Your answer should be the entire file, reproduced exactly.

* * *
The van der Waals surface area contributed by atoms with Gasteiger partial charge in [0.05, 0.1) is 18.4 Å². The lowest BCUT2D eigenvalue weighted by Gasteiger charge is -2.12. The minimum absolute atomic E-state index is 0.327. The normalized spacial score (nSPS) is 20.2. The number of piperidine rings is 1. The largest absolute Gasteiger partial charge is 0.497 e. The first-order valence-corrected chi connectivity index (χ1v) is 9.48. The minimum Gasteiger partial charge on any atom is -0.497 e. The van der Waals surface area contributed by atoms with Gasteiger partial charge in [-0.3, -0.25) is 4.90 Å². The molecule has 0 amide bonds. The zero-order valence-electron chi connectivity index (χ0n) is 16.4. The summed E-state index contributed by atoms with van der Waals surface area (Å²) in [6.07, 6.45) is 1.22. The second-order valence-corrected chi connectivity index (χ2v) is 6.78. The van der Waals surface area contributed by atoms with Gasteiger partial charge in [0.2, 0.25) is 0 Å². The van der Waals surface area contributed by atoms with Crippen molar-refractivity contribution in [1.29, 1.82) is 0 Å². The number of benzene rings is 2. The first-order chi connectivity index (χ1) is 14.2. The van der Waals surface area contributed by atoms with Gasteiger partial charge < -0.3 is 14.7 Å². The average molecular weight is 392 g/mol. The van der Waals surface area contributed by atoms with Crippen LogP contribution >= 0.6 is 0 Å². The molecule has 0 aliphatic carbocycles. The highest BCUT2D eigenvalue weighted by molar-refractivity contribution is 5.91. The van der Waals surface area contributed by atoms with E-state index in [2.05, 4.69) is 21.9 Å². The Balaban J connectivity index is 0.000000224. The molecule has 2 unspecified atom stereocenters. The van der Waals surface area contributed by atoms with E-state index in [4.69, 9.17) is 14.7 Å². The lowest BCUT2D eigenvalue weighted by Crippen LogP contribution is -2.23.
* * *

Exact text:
The van der Waals surface area contributed by atoms with Gasteiger partial charge in [0.05, 0.1) is 18.4 Å². The lowest BCUT2D eigenvalue weighted by Gasteiger charge is -2.12. The minimum absolute atomic E-state index is 0.327. The normalized spacial score (nSPS) is 20.2. The number of piperidine rings is 1. The largest absolute Gasteiger partial charge is 0.497 e. The first-order valence-corrected chi connectivity index (χ1v) is 9.48. The minimum Gasteiger partial charge on any atom is -0.497 e. The van der Waals surface area contributed by atoms with Gasteiger partial charge in [-0.3, -0.25) is 4.90 Å². The molecule has 0 amide bonds. The zero-order valence-electron chi connectivity index (χ0n) is 16.4. The summed E-state index contributed by atoms with van der Waals surface area (Å²) in [6.07, 6.45) is 1.22. The second-order valence-corrected chi connectivity index (χ2v) is 6.78. The van der Waals surface area contributed by atoms with Gasteiger partial charge in [0.2, 0.25) is 0 Å². The van der Waals surface area contributed by atoms with Crippen molar-refractivity contribution in [1.29, 1.82) is 0 Å². The number of benzene rings is 2. The first-order chi connectivity index (χ1) is 14.2. The van der Waals surface area contributed by atoms with Gasteiger partial charge < -0.3 is 14.7 Å². The average molecular weight is 392 g/mol. The van der Waals surface area contributed by atoms with Crippen LogP contribution >= 0.6 is 0 Å². The molecule has 0 aliphatic carbocycles. The highest BCUT2D eigenvalue weighted by molar-refractivity contribution is 5.91. The van der Waals surface area contributed by atoms with E-state index in [2.05, 4.69) is 21.9 Å². The Balaban J connectivity index is 0.000000224. The molecule has 2 unspecified atom stereocenters. The van der Waals surface area contributed by atoms with E-state index in [4.69, 9.17) is 14.7 Å². The lowest BCUT2D eigenvalue weighted by Crippen LogP contribution is -2.23.